May 052016
 

United Nations Secretary-General Ban Ki-moon has started the process of consultation with the Conference of Parties through its Bureau, and announced his intention to appoint Patricia Espinosa Cantellano of Mexico as Executive Secretary of the United Nations Framework Convention on Climate Change (UNFCCC).

Espinosa

Espinosa. Credit: UN Photo: Devra Berkowitz

Ms. Espinosa Cantellano has more than 30 years of experience at highest levels in international relations, specializing in climate change, global governance, sustainable development and protection of human rights.

Since 2012, she has been serving as Ambassador of Mexico to Germany, a position she also held from 2001 to 2002. She previously served as Minister of Foreign Affairs of Mexico from 2006 to 2012.

[Text of UN press release, 3 May 2016]

May 022016
 

This little 77-page gem only recently came to my attention, but is sufficiently interesting, for lots of different reasons, to make it well worth reading if you have the chance.

Written in straightforward, non-academic language, Stanislawski sets about unpacking the factors explaining the land use patterns for eleven towns in the western Mexico state of Michoacán. Stanislawski knows the land use patterns of these town, because he painstakingly compiled them, with the help of multiple informants in each town, in the 1940s.

Aria de Rosales. (Stanislawski, 1950)

Aria de Rosales. (Stanislawski, 1950)

Stanislawski explains that his purpose was to find a method that would reliably identify the “personality differences” that he had intuitively recognized, during earlier fieldwork, for towns in Michoacán. He set out to map the four distinct categories of land use – stores, crafts, administrative offices and services – that he thought would likely reveal the “distributional aspects that might indicate differences between towns.”

Pichátaro. (Stanislawski, 1950)

Pichátaro. (Stanislawski, 1950)

He assumed that each town would be influenced by its geographic area, and therefore chose eleven towns that he thought would be a systematic sample: one in the coastal lowlands, three in the low Balsas valley, two in the upper Balsas valley (close to the temperate slopes), four within the mountain ranges of the volcanic area of Michoacán, and one at an elevation of 2400 m (8000 ft).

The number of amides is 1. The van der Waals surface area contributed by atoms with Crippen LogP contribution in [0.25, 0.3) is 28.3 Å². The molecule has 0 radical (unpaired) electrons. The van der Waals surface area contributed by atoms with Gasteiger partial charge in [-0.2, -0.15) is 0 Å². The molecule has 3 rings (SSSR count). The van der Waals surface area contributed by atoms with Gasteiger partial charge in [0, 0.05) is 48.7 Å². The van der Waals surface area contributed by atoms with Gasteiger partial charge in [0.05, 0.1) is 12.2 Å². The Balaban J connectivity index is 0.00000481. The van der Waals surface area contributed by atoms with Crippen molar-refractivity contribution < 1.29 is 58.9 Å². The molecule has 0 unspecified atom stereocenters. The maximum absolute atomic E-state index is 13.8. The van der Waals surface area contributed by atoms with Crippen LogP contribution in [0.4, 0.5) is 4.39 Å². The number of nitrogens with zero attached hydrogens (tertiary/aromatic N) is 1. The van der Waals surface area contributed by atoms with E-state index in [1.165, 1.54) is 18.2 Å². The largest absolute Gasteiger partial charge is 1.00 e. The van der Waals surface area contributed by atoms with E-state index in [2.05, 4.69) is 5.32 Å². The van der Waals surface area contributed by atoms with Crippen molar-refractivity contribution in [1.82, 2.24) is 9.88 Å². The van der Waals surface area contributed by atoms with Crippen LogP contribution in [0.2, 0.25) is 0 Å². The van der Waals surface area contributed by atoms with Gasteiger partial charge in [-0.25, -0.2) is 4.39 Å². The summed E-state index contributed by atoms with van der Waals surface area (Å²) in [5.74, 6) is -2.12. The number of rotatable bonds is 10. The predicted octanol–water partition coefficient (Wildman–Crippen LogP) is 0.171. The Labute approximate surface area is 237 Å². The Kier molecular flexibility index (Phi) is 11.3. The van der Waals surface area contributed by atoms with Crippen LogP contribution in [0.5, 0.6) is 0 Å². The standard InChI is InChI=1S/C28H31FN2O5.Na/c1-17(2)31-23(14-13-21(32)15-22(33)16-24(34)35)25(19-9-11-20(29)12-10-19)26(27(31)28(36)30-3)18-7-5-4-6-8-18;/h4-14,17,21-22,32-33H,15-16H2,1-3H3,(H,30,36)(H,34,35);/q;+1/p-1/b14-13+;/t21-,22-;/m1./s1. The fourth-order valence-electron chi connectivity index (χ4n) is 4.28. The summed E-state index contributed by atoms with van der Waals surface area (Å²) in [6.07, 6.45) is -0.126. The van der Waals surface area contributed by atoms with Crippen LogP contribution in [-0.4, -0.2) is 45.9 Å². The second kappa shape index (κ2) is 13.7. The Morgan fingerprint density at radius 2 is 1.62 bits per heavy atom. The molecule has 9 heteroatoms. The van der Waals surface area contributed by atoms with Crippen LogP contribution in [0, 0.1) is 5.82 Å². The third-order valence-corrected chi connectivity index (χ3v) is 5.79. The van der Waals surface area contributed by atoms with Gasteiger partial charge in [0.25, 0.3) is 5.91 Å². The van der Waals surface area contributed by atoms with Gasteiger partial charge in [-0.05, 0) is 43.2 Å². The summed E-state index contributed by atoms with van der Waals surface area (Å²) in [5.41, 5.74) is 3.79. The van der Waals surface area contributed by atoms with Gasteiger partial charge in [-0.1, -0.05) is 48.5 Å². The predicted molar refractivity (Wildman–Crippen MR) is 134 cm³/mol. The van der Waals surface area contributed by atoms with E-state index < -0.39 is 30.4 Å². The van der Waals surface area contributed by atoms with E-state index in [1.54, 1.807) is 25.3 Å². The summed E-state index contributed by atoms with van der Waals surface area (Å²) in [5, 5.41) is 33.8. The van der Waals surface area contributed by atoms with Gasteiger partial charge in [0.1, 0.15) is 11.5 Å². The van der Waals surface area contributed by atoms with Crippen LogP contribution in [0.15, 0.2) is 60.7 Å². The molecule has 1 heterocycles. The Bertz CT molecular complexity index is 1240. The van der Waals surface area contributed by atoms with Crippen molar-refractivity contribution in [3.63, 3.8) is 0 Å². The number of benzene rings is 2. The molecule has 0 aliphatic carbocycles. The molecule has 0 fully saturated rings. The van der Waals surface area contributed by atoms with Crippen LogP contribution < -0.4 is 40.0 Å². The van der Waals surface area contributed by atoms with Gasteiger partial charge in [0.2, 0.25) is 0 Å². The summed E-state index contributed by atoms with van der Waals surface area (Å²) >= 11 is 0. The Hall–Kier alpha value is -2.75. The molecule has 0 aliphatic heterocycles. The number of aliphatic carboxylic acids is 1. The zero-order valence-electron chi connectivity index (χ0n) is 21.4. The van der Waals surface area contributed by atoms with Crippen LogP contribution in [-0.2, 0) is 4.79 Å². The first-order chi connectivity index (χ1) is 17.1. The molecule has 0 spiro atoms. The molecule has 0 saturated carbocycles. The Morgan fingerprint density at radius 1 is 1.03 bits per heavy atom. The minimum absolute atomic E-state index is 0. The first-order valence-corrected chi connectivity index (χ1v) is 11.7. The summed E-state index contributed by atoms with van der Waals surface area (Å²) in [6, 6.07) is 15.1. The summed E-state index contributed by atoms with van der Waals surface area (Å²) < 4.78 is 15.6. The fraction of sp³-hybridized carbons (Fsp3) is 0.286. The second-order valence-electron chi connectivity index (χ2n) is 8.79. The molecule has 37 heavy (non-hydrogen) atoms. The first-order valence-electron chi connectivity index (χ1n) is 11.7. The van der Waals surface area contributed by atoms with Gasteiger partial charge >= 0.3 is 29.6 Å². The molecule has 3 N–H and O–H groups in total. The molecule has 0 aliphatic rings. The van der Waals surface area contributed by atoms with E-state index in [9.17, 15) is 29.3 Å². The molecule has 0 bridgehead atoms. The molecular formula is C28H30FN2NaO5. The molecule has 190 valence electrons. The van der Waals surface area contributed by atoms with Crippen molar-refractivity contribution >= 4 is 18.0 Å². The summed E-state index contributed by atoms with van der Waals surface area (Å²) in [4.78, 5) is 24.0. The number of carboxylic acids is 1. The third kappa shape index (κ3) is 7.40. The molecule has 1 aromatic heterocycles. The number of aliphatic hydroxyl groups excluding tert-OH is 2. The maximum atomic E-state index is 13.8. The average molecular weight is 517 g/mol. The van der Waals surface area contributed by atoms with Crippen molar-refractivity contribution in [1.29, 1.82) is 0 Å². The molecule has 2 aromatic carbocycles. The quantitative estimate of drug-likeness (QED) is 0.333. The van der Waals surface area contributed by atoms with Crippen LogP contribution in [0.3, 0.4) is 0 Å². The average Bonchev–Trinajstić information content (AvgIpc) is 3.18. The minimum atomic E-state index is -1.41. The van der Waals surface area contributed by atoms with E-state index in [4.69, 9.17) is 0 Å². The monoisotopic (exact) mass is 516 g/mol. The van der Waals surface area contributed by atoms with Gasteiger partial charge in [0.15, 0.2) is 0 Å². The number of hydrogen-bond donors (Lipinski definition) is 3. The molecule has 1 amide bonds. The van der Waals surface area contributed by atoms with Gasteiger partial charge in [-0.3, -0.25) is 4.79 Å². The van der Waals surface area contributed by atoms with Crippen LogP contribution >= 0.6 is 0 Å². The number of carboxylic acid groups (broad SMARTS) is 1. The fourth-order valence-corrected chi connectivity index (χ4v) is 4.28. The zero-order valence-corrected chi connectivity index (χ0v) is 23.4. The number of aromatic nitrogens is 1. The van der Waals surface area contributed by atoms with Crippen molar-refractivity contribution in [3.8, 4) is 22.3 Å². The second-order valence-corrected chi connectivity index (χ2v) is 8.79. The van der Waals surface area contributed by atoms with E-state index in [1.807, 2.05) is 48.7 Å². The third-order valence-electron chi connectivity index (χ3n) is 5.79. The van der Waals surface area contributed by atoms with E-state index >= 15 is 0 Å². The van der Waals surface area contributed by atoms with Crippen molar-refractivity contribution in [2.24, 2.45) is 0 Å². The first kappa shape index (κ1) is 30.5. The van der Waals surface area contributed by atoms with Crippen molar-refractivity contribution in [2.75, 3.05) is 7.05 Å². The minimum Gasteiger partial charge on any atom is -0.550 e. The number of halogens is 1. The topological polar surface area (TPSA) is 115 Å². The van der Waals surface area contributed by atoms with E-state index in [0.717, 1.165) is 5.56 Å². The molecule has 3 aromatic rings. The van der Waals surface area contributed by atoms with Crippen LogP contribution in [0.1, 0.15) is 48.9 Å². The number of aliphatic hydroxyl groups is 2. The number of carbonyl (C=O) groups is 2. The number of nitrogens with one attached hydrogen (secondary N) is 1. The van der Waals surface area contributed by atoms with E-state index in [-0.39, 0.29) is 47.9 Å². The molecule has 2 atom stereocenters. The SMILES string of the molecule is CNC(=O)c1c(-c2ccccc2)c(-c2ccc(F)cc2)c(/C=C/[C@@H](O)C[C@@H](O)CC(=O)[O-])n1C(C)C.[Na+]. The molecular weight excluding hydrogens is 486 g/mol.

The maps he produced revealed that “the geographical region could not explain the differences between the towns except in part.” At least as important, Stanislawski decided, was which of the two basic cultural groups – Hispanic or Indian – was predominant in the town. He proposed a threefold classification: Hispanic, Indian or dual-character.

On this basis, Aria de Rosales (upper map), with its imposing plaza the focus of most commercial activity, is an Hispanic town. On the other hand, Pichátaro (lower map), where the plaza is unimportant, is Indian. Of course, these differences, identified by Stanislawski in the 1940s, do not necessarily apply today. Since the 1940s, transport systems have changed, there have been waves of migration out of many Michoacán towns, and the range of economic activities in towns has increased significantly, with a trend away from primary activities and a sharp rise in tertiary 9service) activities.

In the 1980s (sadly ignorant at the time of Stanislawski’s work), I employed a small army of geography students to undertake a somewhat similar mapping exercise in various Michoacán settlements, ranging in size from the small village of Jungapeo to the mining town of Angangueo and the large city of Zitácuaro. For an example of this kind of work, see The distribution of retail activities in the city of Zitácuaro, Michoácan, Mexico. Sadly, those 1980s maps were later discarded during a clean-out of the department map cabinet by a well-intentioned, if ill-informed, successor.